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This is an evolving website and Table Tennis Community. Your suggestions are welcome.

Want a daily injection of Table Tennis? Come read the Larry Hodges Blog! (Entries go up by noon, Mon-Fri; see link on left.) Feel free to comment!

Want to talk Table Tennis? Come join us on the forum. While the focus here is on coaching, the forum is open to any table tennis talk.

Want to Learn? Read the Tip of the Week, study videos, read articles, or find just about any other table tennis coaching site from the menu links. If you know of one, please let us know so we can add it.

Want to Learn more directly? There are two options. See the Video Coaching link for info on having your game analyzed via video. See the Clinics link for info on arranging a clinic in your area, or finding ones that are already scheduled.

If you have any questions, feel free to email, post a note on the forum, or comment on my blog entries.

-Larry Hodges, Director, TableTennisCoaching.com

Member, USA Table Tennis Hall of Fame & USATT Certified National Coach
Professional Coach at the Maryland Table Tennis Center

Recent TableTennisCoaching.com blog posts

Thursday, March 24, 2011 - 13:29
March 24, 2011

Frictionless Long pips

As a coach, I've spent a lot of time over the years thinking about long pips, both how to play against and with them, and about whether they should be legal. My thinking on this has evolved over the years. I admit I'm somewhat skeptical of the pure long-pips blocking style, especially when a player basically covers the entire table by just reaching out and blocking everything back dead with long pips without sponge. In my opinion, it simply isn't very athletic, and table tennis is a sport. But it's legal, and as players and coaches, it's our job to figure out how to play against any legal surface. Besides, if you were to ban long pips, you'd essentially lose the chopping style, which is truly athletic and great for spectators. Plus not all long-pips blockers just stand there and block - some play an athletic forehand game, with the long pips often more a weakness than a strength.

Recently there's been a lot of debate about frictionless long pips. The ITTF made a regulation a while back that they are illegal. (Technically, no surface is frictionless, but they are defining frictionless to be...




Wednesday, March 23, 2011 - 13:04
March 23, 2011

Fifth-Ball Attack

On the forum today, someone posted questions about the fifth-ball attack, and why players tend to miss the fifth ball when the third ball is against backspin. Specifically, he wrote, "I've noticed that the 5th ball is missed quite often when the 3rd ball attack is against under spin."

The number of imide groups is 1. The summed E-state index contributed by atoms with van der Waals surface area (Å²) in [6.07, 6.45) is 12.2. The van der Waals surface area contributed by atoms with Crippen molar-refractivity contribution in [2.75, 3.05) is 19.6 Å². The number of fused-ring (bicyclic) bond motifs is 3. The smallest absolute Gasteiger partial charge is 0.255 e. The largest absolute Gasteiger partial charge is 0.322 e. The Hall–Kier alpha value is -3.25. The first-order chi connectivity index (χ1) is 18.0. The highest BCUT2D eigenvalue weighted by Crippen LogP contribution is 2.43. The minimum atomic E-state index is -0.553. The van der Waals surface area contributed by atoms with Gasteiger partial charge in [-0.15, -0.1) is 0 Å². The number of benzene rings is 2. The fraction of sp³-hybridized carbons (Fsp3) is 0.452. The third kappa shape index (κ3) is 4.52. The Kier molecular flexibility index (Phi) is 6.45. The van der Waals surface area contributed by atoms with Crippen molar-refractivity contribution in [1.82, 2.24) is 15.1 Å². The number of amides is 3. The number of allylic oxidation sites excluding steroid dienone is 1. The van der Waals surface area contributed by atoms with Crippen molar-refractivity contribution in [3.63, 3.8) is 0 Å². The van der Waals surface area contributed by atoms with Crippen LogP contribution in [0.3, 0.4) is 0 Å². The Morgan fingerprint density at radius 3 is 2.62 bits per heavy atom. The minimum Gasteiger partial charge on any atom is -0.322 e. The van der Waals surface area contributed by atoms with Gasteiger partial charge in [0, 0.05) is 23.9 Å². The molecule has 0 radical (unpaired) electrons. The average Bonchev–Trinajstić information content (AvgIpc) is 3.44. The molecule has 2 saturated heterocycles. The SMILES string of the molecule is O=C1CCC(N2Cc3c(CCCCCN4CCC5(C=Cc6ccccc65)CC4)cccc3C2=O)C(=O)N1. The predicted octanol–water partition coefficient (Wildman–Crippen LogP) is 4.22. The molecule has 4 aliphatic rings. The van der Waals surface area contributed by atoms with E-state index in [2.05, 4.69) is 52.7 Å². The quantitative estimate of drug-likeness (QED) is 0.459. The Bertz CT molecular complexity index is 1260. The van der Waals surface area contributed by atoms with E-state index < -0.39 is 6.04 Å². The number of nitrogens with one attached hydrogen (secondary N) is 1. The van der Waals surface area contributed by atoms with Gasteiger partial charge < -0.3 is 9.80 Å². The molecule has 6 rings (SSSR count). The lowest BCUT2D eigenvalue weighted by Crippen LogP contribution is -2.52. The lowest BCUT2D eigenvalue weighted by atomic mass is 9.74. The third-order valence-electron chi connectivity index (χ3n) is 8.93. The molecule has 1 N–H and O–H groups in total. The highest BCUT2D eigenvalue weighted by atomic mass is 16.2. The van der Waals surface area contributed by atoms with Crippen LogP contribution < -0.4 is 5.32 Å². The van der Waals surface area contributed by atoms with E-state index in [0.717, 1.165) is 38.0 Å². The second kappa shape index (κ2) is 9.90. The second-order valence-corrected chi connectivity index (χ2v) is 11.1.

Some quick definitions:

  • Third-ball attack means the server serves, the opponent receives, and the server attacks.
  • Fifth-ball attack means the server serves, the opponent receives, the server attacks with the intent of setting up a ball to put away, the receiver returns the attack, usually with a block, and the server attacks again, often trying to end the point.

The most basic third-ball attack is when the server serves backspin (usually short, at least at the higher levels so opponent can't loop it), the opponent pushes it back long, and the server loops, often looking to end the point on that shot. The most basic fifth-ball attack is when the server serves backspin (again, mostly short),...




Tuesday, March 22, 2011 - 12:03
March 22, 2011

Heavy Backspin Serves

When I give serve lectures at our clinics, I often demonstrate heavy backspin by serving with an extremely open racket - so open that it actually is aiming backwards, and you contact bottom front of the ball - and serve so the ball jumps back into the net. (It's more easily done with a high toss.) Here's a pair of great videos at TableTennisMaster that demo this - first Chinese star Ma Lin (shirtless) demonstrating the serve (1:18), and then a more detailed demo that shows how it is done (2:10). They call them "ghost serves." 

If you can serve heavy backspin serves and keep them very low and short (i.e. so they'd bounce twice if given the chance), they are almost unattackable. (A key word here is low.) Almost everyone pushes them back. At the higher levels, many players will drop them short. To combat this, and to get some easy balls, learn to both serve heavy backspin and "heavy no-spin," i.e. use the same motion as if serving heavy backspin but contact the ball toward the handle (where it's not...




Monday, March 21, 2011 - 13:47
March 21, 2011

2011 Butterfly Cary Cup

Part 1: Getting there - Thursday, March 17

Tim Boggan had been staying at my house for two weeks as I did the layouts and photo work on History of U.S. Table Tennis, Vol. 11, so we went down together on Thursday, March 17. He was doing the coverage while I was playing only in the hardbat event, coaching the rest of the way. The drive down was uneventful other than the usual extravagantly expensive Tim kept treating me to (as he had for two weeks). I could eat for a week on what he paid for one of our meals. I spent Thursday night in Tim's hotel room.

Part 2: Hardbat - Friday, March 18

This was held on Friday, from 10AM to 4PM. I was the defending champion, so all the pressure was on me, right? Ah well, us champions have to get used to it. :) In my round robin, I had a tough match with Chris OBrian (no apostrophe in his name) and his big forehand smash, and he led much of each game, but I ran them both out near the end. (All hardbat matches were best of three to 21, using 38mm balls.) Jim McQueen was also a surprisingly tough match with his touch and backhand pick-hitting, but I...




Friday, March 18, 2011 - 11:43
March 18, 2011

Tournament Morning

This morning I'm playing in the Cary Cup. Though I'm "only" playing in hardbat (the rest of the way "just" coaching), I still have to prepare. What does that mean?

  1. Get up early. I don't want to feel rushed.
  2. Some easy jogging and stretching. I don't want to feel stiff.
  3. A good breakfast of waffles. Because I want waffles.